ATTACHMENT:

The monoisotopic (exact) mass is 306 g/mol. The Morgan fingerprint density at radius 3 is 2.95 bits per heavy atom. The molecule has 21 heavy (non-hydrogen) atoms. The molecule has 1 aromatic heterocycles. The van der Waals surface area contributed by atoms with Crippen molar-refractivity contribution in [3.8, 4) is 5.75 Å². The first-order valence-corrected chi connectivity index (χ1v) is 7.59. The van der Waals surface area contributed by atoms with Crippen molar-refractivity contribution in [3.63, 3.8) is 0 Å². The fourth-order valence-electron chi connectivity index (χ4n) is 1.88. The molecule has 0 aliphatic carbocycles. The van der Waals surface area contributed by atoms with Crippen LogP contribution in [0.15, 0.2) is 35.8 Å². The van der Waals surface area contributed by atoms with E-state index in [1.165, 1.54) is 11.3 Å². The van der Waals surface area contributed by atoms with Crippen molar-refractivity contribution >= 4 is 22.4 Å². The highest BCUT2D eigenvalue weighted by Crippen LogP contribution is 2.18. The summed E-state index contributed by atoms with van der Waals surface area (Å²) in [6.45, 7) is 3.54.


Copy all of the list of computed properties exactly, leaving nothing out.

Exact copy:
The monoisotopic (exact) mass is 306 g/mol. The Morgan fingerprint density at radius 3 is 2.95 bits per heavy atom. The molecule has 21 heavy (non-hydrogen) atoms. The molecule has 1 aromatic heterocycles. The van der Waals surface area contributed by atoms with Crippen molar-refractivity contribution in [3.8, 4) is 5.75 Å². The first-order valence-corrected chi connectivity index (χ1v) is 7.59. The van der Waals surface area contributed by atoms with Crippen molar-refractivity contribution in [3.63, 3.8) is 0 Å². The fourth-order valence-electron chi connectivity index (χ4n) is 1.88. The molecule has 0 aliphatic carbocycles. The van der Waals surface area contributed by atoms with Crippen LogP contribution in [0.15, 0.2) is 35.8 Å². The van der Waals surface area contributed by atoms with E-state index in [1.165, 1.54) is 11.3 Å². The van der Waals surface area contributed by atoms with Crippen molar-refractivity contribution >= 4 is 22.4 Å². The highest BCUT2D eigenvalue weighted by Crippen LogP contribution is 2.18. The summed E-state index contributed by atoms with van der Waals surface area (Å²) in [6.45, 7) is 3.54.